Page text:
I tell you that these weeks have reeked to high heaven with the smell of enriching difficulty. I have broken a laptop, duplicated lost assignments from memory, put longer hours than expected into things that most certainly seemed simple, and fallen into bed near every evening only to be kept awake by unrealized thoughts trampled over in the rush. I have had (they tell me) a quintessentially end-of-semester week. Though no prior experience have I with such things, I can tell you that I have not been wanting for anything except rest.
I have not been alone in this, no indeed. In this time for extraordinary effort, I am reminded of two pristine schools of thought.
First, the school of naps, or schola conquietarum.
Napping, the sage art of the burgeoning academic, requires three wise elements.
- The napper must give himself fully to the activity of napping. If they are distracted by phone, or beholden to some very-soon task, how would they be able to fully rest?
- The napper must show moderation in napping. They must not nap too often, or too little. Further, they mustn't nap too long, lest they grow groggy, or too short, lest they not rest at all.
- Finally, the napper must be brave! A true guru of napping knows no place off-limits to his ambition of rest. A true practitioner of schola conquietarum may even pursue unorthodox places to sleep, that it may deepen his restoration.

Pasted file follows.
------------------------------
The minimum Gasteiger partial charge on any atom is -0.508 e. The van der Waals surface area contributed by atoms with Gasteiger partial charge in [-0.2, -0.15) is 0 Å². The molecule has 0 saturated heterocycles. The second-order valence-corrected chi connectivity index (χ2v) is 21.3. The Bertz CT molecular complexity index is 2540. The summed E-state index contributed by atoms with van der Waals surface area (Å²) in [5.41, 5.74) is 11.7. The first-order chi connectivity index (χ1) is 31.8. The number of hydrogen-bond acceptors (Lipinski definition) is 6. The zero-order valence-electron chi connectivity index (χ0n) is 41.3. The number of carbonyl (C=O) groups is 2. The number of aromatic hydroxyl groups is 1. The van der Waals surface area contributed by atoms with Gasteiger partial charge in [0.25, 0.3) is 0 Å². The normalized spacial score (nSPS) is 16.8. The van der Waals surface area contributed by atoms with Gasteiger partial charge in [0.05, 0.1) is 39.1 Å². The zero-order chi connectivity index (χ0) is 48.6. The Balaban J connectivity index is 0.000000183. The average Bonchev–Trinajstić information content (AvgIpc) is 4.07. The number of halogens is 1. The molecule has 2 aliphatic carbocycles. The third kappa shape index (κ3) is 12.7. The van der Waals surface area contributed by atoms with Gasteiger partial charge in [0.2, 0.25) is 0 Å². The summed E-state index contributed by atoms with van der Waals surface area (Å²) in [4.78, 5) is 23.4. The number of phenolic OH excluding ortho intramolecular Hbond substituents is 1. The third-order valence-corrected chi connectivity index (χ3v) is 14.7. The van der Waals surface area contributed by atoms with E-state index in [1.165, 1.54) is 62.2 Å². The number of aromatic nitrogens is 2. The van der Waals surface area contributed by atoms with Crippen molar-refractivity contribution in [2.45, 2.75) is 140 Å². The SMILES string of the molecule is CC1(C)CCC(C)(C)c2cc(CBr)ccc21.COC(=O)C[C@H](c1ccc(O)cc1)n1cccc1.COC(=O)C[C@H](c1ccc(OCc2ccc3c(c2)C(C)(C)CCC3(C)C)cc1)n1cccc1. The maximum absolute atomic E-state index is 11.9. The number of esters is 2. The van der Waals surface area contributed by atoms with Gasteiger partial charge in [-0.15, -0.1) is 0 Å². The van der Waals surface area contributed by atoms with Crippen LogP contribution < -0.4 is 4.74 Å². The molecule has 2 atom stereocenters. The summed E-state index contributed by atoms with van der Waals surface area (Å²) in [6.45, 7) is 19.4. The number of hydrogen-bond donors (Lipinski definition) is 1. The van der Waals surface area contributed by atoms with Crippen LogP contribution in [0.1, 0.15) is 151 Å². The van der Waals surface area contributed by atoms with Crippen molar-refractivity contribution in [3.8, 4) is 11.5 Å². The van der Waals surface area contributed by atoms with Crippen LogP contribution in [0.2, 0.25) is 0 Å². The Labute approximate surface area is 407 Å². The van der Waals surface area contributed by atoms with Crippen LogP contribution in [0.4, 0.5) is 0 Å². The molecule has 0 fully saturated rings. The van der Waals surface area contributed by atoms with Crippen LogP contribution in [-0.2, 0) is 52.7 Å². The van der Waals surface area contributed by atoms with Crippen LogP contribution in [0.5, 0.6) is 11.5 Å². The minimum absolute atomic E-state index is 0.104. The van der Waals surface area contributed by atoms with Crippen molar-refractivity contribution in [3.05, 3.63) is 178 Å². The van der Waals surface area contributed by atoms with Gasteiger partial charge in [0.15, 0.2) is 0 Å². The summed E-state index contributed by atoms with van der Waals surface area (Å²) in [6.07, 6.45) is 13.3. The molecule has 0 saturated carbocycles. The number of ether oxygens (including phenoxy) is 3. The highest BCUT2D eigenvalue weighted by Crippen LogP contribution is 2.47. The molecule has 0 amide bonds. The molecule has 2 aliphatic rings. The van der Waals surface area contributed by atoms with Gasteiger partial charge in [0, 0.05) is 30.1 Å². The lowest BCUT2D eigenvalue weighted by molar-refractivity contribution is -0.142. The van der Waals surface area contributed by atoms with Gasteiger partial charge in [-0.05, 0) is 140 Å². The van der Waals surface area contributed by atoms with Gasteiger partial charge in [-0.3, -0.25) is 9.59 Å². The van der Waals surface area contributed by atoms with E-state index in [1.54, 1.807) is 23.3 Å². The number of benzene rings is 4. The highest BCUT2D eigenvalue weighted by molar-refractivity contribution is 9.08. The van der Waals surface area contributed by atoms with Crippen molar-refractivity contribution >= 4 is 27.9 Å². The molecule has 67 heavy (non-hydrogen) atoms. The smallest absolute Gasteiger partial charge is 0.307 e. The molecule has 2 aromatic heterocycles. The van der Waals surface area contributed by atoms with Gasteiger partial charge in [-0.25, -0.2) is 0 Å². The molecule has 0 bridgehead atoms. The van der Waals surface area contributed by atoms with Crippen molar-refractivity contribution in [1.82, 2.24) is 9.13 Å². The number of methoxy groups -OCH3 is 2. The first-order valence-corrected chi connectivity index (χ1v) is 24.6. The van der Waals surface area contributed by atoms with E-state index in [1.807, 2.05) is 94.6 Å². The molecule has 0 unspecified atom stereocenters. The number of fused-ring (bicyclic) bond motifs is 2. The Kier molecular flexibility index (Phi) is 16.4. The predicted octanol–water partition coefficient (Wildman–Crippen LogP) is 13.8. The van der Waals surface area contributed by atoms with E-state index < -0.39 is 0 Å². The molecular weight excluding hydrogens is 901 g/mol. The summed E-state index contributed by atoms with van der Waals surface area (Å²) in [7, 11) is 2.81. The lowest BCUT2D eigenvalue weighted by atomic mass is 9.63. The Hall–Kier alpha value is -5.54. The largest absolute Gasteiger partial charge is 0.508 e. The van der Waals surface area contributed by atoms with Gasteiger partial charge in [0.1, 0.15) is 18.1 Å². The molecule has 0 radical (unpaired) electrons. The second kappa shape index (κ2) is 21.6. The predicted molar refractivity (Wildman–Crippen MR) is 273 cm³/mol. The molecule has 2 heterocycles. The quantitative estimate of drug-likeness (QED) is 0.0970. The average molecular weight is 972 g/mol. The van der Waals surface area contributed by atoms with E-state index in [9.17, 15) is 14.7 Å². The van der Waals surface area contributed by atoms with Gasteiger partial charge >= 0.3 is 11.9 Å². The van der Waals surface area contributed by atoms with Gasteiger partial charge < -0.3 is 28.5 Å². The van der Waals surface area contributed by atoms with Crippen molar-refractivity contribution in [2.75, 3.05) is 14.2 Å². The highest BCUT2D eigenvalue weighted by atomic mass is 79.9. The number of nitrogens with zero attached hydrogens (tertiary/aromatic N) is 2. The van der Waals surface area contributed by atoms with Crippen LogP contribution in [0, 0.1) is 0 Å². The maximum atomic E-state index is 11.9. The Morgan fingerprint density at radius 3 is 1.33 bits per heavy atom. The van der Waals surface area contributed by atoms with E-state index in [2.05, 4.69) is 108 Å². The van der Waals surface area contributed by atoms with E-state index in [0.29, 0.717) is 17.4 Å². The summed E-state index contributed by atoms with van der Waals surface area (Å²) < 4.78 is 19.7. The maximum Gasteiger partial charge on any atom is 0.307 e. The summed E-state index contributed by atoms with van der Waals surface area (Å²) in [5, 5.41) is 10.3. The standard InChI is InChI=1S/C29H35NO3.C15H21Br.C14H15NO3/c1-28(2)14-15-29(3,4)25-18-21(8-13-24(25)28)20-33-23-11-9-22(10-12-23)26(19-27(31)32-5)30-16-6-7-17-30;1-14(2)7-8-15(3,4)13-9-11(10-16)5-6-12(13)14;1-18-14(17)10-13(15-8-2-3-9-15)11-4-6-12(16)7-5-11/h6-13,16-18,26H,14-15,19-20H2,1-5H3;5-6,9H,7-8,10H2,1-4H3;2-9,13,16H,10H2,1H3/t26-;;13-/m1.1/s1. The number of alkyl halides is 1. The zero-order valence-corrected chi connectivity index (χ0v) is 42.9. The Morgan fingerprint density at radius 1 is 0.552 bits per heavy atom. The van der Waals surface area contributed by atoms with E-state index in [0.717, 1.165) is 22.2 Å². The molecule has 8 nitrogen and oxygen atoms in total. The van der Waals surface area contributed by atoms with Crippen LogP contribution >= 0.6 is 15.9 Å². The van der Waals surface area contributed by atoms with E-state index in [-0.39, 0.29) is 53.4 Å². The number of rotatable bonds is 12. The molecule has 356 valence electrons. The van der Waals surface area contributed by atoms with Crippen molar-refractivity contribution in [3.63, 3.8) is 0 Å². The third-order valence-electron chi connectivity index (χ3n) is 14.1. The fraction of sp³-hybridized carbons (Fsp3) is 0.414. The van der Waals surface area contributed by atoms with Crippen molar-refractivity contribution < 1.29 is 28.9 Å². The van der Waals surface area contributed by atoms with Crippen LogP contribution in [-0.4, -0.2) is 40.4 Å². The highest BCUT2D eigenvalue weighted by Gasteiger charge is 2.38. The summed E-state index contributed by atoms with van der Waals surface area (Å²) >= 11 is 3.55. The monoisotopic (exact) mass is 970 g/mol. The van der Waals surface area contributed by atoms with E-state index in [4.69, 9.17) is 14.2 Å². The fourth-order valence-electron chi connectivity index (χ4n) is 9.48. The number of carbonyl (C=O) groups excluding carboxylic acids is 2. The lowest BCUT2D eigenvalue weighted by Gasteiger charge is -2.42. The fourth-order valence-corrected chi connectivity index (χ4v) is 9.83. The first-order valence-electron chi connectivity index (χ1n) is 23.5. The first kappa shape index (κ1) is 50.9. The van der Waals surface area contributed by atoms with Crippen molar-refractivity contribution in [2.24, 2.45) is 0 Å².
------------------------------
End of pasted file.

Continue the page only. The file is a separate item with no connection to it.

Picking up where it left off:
The other school I feel with great strength in this challenging time of the semester is that of ante commemoratum. In a time like this, in all the thickness of arranging and developing and organizing for success, there is no reason to think that any of what is occurring now will be well understood. Recognizing this gives freedom to act within the context of uncertainty, before being altogether mindful of what is happening.
Such a time in which it is demanded of each to go quickly to every task, without abandon and by means of the greatest focus, that time is when it is most important to release yourself into the ease of your own training, the preparation of months for future tests, and the permission to nap, and to not fully understand. These things, I think, resound with simplicity in this time before I am able to remember, commemorate, and examine those things I rapidly transit.
The end of a semester is truly a rocket, but we all shall be in orbit soon to gaze upon all that we have passed behind.